Researching Small Businesses in Chicago

October 7, 2015

Grace Dumelle
The Newberry 

Do you want to know more about your ancestor’s meat market? Barber shop? Candy store? Tavern? Here are a dozen places to look:

  1. The classified section of city directories and telephone directories. There may be an ad or text description of the business. Start with the owner’s name; most small commercial enterprises did not have fanciful names and stuck to monikers such as “Lee Lumber” or “Smith Brothers Mfg.”

    The Newberry holds Chicago city directories back to 1844 and many are available on There are also business-only directories from 1839-1943. The library holds many years of the residential telephone directories (“White Pages”). The classified directory (“The Red Book”) is available for some years in the 1920s, 1930s, and 1950s. Ethnic directories often contain business listings. See The Newberry Library City Directory Collection guide for more details.

  2. Trade association directories and trade periodicals. These are often excellent sources for biographical information. Detailed obituaries and business profiles are some of the treasures you can find. Search the Newberry catalog under the name of the industry and locality as subjects e.g. “Furniture Industry and Trade – Illinois – Chicago”

    History of Chicago and souvenir of the liquor interest: the nation’s choice for the great Columbian Exposition, 1893. This directory profiles saloons and includes photos of the owner or building. Just one example of directories focused on a particular industry/profession.

  3. Chicago Biography and Industry File (CBIF). This is an index to biographical sketches of business owners and businesses in “who’s who” books published between 1876-1937.

    You’ll also want to check The Book of Chicagoans and similarly-titled volumes in person on the Chicago Browsing shelves for 1905, 1911, 1917, 1926, 1931, 1936, 1941, 1945 and 1950. Entries from these volumes are not found in CBIF

  4. Newspaper stories. Search the digitized Chicago Tribune, available on-site, by owner’s name, business address, and business name. You might find coverage of robberies, anniversaries, and unusual customers or orders filled. Other digitized newspapers are available through the Chicago Public Library and Library of Congress, or stand-alone sites such as the Hyde Park Herald.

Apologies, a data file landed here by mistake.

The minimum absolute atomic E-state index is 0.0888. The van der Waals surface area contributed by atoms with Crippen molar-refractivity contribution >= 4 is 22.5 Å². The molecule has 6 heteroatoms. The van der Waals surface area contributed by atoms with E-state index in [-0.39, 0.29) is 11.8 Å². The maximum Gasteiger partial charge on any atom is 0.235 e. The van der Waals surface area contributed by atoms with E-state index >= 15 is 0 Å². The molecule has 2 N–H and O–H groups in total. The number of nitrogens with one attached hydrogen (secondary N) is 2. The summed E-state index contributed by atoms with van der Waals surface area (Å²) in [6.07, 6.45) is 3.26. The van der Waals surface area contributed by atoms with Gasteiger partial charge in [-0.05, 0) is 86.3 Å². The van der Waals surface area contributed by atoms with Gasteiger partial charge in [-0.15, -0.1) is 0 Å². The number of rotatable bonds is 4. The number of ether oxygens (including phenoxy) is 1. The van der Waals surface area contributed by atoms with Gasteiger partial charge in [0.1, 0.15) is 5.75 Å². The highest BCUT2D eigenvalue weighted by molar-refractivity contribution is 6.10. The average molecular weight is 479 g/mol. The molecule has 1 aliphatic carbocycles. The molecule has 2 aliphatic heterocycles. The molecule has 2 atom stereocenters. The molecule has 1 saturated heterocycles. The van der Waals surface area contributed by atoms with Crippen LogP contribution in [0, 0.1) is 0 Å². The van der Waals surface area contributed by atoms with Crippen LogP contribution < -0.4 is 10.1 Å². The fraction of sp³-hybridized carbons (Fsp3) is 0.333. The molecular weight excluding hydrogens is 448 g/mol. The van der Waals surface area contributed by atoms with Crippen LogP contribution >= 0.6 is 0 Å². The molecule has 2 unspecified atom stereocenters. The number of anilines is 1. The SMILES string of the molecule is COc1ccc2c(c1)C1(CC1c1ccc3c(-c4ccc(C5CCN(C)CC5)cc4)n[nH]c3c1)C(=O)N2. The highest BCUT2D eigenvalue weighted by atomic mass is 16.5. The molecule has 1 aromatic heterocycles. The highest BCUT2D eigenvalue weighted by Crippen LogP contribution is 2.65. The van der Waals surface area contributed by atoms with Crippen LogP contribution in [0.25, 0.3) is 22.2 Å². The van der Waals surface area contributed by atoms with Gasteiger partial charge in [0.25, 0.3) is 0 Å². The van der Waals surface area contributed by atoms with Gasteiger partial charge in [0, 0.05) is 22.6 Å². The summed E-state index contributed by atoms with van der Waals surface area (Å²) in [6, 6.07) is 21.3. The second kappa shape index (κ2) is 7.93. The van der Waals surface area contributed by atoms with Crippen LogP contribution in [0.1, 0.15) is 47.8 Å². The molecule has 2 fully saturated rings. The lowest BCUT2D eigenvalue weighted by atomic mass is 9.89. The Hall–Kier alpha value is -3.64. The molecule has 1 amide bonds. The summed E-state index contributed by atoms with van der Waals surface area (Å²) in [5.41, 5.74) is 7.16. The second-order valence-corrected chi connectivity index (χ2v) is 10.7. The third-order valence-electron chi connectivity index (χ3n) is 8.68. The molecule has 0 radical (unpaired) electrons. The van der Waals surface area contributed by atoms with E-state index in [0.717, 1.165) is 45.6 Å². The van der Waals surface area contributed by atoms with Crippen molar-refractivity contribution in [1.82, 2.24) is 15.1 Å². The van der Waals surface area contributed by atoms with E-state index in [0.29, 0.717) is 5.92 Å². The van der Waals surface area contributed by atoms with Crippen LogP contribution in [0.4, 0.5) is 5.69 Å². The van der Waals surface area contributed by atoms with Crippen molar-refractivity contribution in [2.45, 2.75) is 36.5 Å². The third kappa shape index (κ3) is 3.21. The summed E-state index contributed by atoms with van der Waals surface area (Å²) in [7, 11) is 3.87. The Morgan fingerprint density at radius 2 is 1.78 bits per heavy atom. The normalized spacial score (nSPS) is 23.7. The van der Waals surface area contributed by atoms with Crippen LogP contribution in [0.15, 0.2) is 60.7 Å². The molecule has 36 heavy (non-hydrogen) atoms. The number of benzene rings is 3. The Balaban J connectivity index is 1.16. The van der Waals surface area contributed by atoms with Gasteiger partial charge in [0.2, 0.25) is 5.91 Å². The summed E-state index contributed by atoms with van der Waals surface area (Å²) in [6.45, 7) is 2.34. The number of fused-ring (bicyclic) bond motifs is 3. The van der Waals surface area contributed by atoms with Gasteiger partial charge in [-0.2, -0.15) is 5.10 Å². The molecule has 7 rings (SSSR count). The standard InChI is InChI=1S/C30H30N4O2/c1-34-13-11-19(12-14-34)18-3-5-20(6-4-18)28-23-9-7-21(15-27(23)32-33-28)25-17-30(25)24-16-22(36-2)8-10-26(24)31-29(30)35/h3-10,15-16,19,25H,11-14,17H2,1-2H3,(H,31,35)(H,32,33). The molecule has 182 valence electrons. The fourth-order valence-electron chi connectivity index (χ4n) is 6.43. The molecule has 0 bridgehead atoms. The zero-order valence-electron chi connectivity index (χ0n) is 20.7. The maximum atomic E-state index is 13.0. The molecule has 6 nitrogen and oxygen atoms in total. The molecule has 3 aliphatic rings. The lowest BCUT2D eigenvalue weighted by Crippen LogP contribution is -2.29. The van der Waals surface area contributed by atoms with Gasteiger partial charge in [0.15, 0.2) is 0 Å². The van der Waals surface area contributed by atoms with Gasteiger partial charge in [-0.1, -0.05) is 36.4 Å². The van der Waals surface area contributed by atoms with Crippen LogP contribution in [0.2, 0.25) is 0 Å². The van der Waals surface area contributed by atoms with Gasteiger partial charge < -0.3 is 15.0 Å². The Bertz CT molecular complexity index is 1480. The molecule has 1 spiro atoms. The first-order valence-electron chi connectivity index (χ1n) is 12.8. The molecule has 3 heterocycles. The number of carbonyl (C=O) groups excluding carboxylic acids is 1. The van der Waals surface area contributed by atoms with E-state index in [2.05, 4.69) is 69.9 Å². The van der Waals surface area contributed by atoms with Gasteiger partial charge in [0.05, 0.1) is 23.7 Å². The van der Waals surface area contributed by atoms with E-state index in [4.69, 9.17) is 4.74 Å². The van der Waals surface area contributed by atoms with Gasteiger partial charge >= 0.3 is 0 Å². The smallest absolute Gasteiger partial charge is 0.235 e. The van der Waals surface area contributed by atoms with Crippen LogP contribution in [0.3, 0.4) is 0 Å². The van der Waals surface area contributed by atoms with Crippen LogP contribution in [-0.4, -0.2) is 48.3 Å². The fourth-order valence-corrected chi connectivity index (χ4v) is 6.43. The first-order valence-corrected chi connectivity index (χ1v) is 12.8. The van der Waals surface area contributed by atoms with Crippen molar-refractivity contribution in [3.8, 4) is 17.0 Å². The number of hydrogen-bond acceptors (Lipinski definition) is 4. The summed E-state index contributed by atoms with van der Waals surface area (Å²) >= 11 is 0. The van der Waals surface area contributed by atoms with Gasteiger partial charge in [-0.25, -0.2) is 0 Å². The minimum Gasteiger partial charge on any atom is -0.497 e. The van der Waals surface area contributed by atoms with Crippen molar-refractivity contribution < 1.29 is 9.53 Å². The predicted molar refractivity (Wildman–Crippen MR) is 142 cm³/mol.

5. Check for licenses. Did the establishment need a municipal, county or state license? These documents can help determine the years of operation. The Illinois Regional Archives Depository holds some licenses for peddlers and saloons. The state archives in Springfield hold licenses for barbers, plumbers, and many other professions.

  6. Chicago City Council Proceedings. The Newberry’s collection of these volumes has been digitized and is freely available at the Internet Archive for the years 1866-67, 1869-72, 1876-77, and 1879-1905. See if a business or business owner had dealings with the city government.

  7. Company materials: catalogs, brochures, posters, employee newsletters and so on. The Newberry’s David C. Meyer Collection of Letterheads and Stationery, for example, consists of single sheet letterheads, envelopes, stationery packets, and advertising materials originally issued by hotels, businesses, organizations, and performers.

    Also try the ArchiveGrid database.

  8. Probate records. Inventories of estates may provide an unparalleled peek into the establishment. I once found two page listing of the contents of a restaurant – silverware, dishes, cigar case, slot machine, window awnings and more. has simplified the process of finding these records by digitizing a raft of Cook County inventories and related documents. The database is available for in-person use.

  9. Photos. Look into digital collections and postcard collections (such as the Curt Teich Postcard Archives). Even if you don’t find the ancestor’s exact business, you’ll have more context as what livery stables or boardinghouses looked like.

  10. Yearbooks/anniversary books. Local businesses such as malt shops and florists often took out ads in school yearbooks and church anniversary books. The Newberry holds many of these. Use maps to determine schools and churches near the business, then search our catalog for the names of those institutions.

  11. Business records. Generally, you won’t find these for small businesses, unless someone has donated to a museum or archive. The Newberry holds some records of printers, for example, in our Modern Manuscript collections.

  12. Souvenirs. Talk to relatives, look on eBay and search the web for items that were made, used, or given as promotions by the business.